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Those "other forms" can be quite creative. Hollis Gonerka Bart, a partner at Withers Worldwide, where she leads the Litigation and Employment practice group, regularly represents senior executives and CEOs in the structuring and negotiation of compensation packages and incentive plans. Increasingly, companies are personalizing their compensation packages to attract the best and brightest and, rather than offering huge perks, the trend is toward more long-term incentives.
"I hear, 'This is what we're paying, and we'd love to have you, but that's about it,'" said Bart. "In general, we're not seeing big packages. Instead, there are long-term incentives, driven by deferred compensation. If a company is doing it right, it should be building incentives into the company's five-year plan, tying portions of compensation to tenure and achieving targets set by the board of directors."
Today's CEO is very involved in negotiating the terms of his or her contract, particularly the target he or she is required to meet. At the same time, today's boards of directors, said Bart, are not hesitant to fire "for cause." That no longer suggests inappropriate or egregious behavior on the part of the executive, she explained, but can simply mean not hitting performance goals. It's imperative, therefore, for the CEO to be personally involved in creating the compensation package.
"Working out the goals together ensures the goals are meaningful, and it creates a dialogue between the executive and the board from the very beginning. It gives the executive a seat at the table," Bart said.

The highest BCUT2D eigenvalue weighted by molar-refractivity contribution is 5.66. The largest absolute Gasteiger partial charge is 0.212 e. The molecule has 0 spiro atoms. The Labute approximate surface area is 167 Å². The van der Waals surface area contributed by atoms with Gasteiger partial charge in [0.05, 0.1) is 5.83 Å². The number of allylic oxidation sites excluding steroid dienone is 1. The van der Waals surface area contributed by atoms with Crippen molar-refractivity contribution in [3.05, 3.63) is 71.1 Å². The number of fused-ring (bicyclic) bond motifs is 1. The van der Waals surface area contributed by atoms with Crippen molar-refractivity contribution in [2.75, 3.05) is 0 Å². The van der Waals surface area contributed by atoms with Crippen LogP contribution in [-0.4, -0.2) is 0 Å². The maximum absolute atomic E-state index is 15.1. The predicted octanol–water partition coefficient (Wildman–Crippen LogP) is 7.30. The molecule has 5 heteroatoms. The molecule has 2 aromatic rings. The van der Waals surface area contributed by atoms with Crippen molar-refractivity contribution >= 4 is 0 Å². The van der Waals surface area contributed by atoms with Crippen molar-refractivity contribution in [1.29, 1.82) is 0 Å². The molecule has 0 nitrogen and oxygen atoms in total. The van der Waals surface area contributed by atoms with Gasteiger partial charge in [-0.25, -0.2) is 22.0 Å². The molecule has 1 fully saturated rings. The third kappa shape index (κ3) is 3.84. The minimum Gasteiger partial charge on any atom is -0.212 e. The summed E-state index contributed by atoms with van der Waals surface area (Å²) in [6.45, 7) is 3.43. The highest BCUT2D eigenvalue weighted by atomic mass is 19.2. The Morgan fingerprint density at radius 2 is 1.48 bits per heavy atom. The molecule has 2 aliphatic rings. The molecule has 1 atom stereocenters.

Sometimes that seat at the table makes some additional requests. Bart related a case in which a CEO was relocated from the East Coast to the West Coast in the middle of the school year. The company agreed to pay $20,000 in travel costs so that the CEO's family could regularly visit, plus it agreed to shoulder any tuition monies the family might lose due to the move. But the CEO asked that, in addition to typical relocation costs, the firm also pay to move his substantial art and wine collections. The board agreed.
A good compensation plan also includes retention incentives that inspire executives to stay with the company and not look for a "resume-building" opportunity elsewhere. They are motivated to continue working because the goals are attainable, lucrative -- nobody wants to leave money on the table, after all -- and are aligned with the interests of the shareholders.